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Finance & resources

Survey reveals balancing the budget is the biggest challenge for schools and trusts


Balancing the budget is the biggest challenge facing schools in England according to a survey of governors and trustees by the National Governance Association.

Governors and trustees were most likely to choose balancing the budget one of their top three challenges for 2022. Just 30% reported feeling financially sustainability with current levels of funding and income. Respondents were also increasing negative about their organisation’s longer-term financial position, with only 35% believing that their organisation is sufficiently funded to deliver its vision and strategy, down from 40% in 2021.

The survey reveals increasing concerns of those responsible for school and trust budgets amid the cost of living crisis. Infrastructure costs including energy prices presented a growing financial challenge for governing boards (surveyed in May 2022) even before reaching current levels. 46% of respondents placed these costs in their top three challenges in setting a balanced budget (up from 25% in 2021), following staff pay costs (60%) and the cost of supporting SEND and high needs pupils (47%).

The findings are published in a new report exploring the challenges and priorities of schools from the view point of governors and trustees. It is based on the responses of over 4100 governance volunteers to NGA’s annual governance survey. 

Top challenges facing schools and trusts:

  1. Balancing the budget
  2. The attainment of disadvantaged children
  3. Staff wellbeing including workload
  4. Improving attainment
  5. Support for pupils with special educational needs
  6. COVID-19 recovery

Top strategic priorities for governing boards:

  1. Ensuring a broad and balanced curriculum
  2. Improving attainment
  3. Support for pupils with special educational needs
  4. Pupil mental health and wellbeing
  5. Staff wellbeing including workload
  6. Ensuring best use of resources

Other findings include:

  • Safeguarding concerns have risen following the pandemic, with 71% of respondents reporting an increase in concerns, including domestic abuse, concerns around mental health and neglect.
  • Challenges in recruiting teaching staff are at their highest level since first asked in 2016. Just over half of those surveyed (53%) said their school or trust had found it difficult to recruit teaching staff – an increase from 29% in 2021.
  • Overwhelmed external support services are impacting provision for pupil mental health. 76% of respondents said that improved access to specialist services, and 75% said access to additional funding, would help their school or trust further support pupil mental health and wellbeing.
  • Almost all schools provide additional services for families. 1 in 5 (21%) schools respondents govern at now provide food banks, a significant increase to pre pandemic levels (8.2 % in 2019). Those providing meals outside of term time is also now more than 8 times higher than in 2019 (37% compared to 4.2% in 2019).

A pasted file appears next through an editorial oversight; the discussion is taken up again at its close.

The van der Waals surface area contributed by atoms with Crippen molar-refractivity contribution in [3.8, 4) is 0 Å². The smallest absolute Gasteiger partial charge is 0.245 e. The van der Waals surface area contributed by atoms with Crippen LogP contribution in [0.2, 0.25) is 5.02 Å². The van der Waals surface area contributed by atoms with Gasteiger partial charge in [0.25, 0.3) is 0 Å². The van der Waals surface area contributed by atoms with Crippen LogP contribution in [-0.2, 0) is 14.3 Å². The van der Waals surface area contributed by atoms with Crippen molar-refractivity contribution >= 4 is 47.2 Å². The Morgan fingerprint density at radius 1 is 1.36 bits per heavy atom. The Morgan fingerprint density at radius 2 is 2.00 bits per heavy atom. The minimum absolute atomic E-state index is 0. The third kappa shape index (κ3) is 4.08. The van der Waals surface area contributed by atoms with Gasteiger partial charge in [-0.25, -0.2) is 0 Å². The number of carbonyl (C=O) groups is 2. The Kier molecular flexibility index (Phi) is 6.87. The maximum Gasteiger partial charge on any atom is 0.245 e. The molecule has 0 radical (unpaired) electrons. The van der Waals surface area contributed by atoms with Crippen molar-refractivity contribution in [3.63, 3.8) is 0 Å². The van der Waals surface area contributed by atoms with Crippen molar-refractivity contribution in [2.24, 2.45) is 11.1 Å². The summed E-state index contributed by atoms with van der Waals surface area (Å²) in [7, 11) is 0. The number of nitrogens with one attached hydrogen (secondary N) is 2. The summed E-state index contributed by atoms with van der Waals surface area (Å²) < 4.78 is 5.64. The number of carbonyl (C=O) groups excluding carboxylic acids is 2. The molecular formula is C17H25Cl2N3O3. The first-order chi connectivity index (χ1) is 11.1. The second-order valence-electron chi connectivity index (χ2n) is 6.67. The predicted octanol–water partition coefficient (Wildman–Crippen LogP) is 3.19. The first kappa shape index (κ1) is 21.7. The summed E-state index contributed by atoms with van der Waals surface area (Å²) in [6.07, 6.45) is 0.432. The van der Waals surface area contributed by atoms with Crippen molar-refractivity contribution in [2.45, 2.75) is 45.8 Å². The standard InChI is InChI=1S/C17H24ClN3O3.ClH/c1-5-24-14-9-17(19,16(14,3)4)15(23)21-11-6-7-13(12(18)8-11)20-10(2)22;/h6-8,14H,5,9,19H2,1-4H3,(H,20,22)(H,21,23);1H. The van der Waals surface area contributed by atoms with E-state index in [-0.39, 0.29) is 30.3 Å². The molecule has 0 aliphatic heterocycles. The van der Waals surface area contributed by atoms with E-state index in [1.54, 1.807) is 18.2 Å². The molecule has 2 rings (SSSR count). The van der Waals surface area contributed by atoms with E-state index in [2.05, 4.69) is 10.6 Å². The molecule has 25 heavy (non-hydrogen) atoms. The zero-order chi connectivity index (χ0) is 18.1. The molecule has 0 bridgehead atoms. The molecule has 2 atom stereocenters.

• 8 out of 10 (82%) governors and trustees say additional funding is needed to further support families experiencing poverty.
  •  Just 10% of governors and trustees have a positive view of the government’s performance on education, the lowest since first asked in 2011.
Emma Knights, chief executive, National Governance Association,

“The impact of rising costs on school and trust budgets is a now a national challenge like no other. Senior leaders and governing boards throughout the country are reviewing their budgets in the face of these enormous rises, including unfunded national pay awards for their staff. The situation has been compounded by the fact that the funding for schools per-pupil remains below the level it was in 2010. These discussions for some might include potential redundancies, a reduction of the offer to pupils and less expenditure on buildings.”


Fiona Fearon, policy and projects manager, National Governance Association,

“This year’s results show that schools and trusts continue to play a vital and increasing role as pillars of the community. While they are still coming to terms with the impact of the pandemic, they now face shouldering the pressures of rapidly rising cost prices yet remaining acutely focused on ensuring the best for their pupils and their families and still driving forwards a vision rooted in ambition and hope. It is alarming to see the sheer volume of respondents also reporting increases in safeguarding concerns this year, and we hope this report will show just how much schools and trusts are currently dealing with, prodding further discussion of how they can be supported as the academic year unfolds.”